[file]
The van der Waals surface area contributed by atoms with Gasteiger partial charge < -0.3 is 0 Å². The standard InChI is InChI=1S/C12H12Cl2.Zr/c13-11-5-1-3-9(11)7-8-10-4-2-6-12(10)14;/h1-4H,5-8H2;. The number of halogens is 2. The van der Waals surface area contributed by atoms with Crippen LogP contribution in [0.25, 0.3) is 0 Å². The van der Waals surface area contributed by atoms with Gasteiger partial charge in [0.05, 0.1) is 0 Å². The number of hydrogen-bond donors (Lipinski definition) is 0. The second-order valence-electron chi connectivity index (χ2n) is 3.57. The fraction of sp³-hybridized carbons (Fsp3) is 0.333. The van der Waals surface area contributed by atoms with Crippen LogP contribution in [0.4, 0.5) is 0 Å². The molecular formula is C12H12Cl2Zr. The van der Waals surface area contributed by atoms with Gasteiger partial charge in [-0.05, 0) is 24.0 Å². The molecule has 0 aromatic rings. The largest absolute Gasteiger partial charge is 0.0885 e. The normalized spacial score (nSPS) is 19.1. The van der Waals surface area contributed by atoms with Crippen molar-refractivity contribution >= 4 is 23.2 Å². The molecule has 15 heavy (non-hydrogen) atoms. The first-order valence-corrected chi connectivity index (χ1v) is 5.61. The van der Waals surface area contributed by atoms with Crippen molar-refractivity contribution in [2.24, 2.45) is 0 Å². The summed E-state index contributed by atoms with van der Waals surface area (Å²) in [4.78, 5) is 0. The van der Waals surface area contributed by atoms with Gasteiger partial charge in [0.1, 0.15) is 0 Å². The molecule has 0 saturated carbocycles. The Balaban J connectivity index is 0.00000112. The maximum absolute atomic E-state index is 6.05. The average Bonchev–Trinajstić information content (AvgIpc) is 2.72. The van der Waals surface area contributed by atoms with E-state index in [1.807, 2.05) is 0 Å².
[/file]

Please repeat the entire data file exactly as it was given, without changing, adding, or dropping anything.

The van der Waals surface area contributed by atoms with Gasteiger partial charge < -0.3 is 0 Å². The standard InChI is InChI=1S/C12H12Cl2.Zr/c13-11-5-1-3-9(11)7-8-10-4-2-6-12(10)14;/h1-4H,5-8H2;. The number of halogens is 2. The van der Waals surface area contributed by atoms with Crippen LogP contribution in [0.25, 0.3) is 0 Å². The van der Waals surface area contributed by atoms with Gasteiger partial charge in [0.05, 0.1) is 0 Å². The number of hydrogen-bond donors (Lipinski definition) is 0. The second-order valence-electron chi connectivity index (χ2n) is 3.57. The fraction of sp³-hybridized carbons (Fsp3) is 0.333. The van der Waals surface area contributed by atoms with Crippen LogP contribution in [0.4, 0.5) is 0 Å². The molecular formula is C12H12Cl2Zr. The van der Waals surface area contributed by atoms with Gasteiger partial charge in [-0.05, 0) is 24.0 Å². The molecule has 0 aromatic rings. The largest absolute Gasteiger partial charge is 0.0885 e. The normalized spacial score (nSPS) is 19.1. The van der Waals surface area contributed by atoms with Crippen molar-refractivity contribution >= 4 is 23.2 Å². The molecule has 15 heavy (non-hydrogen) atoms. The first-order valence-corrected chi connectivity index (χ1v) is 5.61. The van der Waals surface area contributed by atoms with Crippen molar-refractivity contribution in [2.24, 2.45) is 0 Å². The summed E-state index contributed by atoms with van der Waals surface area (Å²) in [4.78, 5) is 0. The van der Waals surface area contributed by atoms with Gasteiger partial charge in [0.1, 0.15) is 0 Å². The molecule has 0 saturated carbocycles. The Balaban J connectivity index is 0.00000112. The maximum absolute atomic E-state index is 6.05. The average Bonchev–Trinajstić information content (AvgIpc) is 2.72. The van der Waals surface area contributed by atoms with E-state index in [1.807, 2.05) is 0 Å².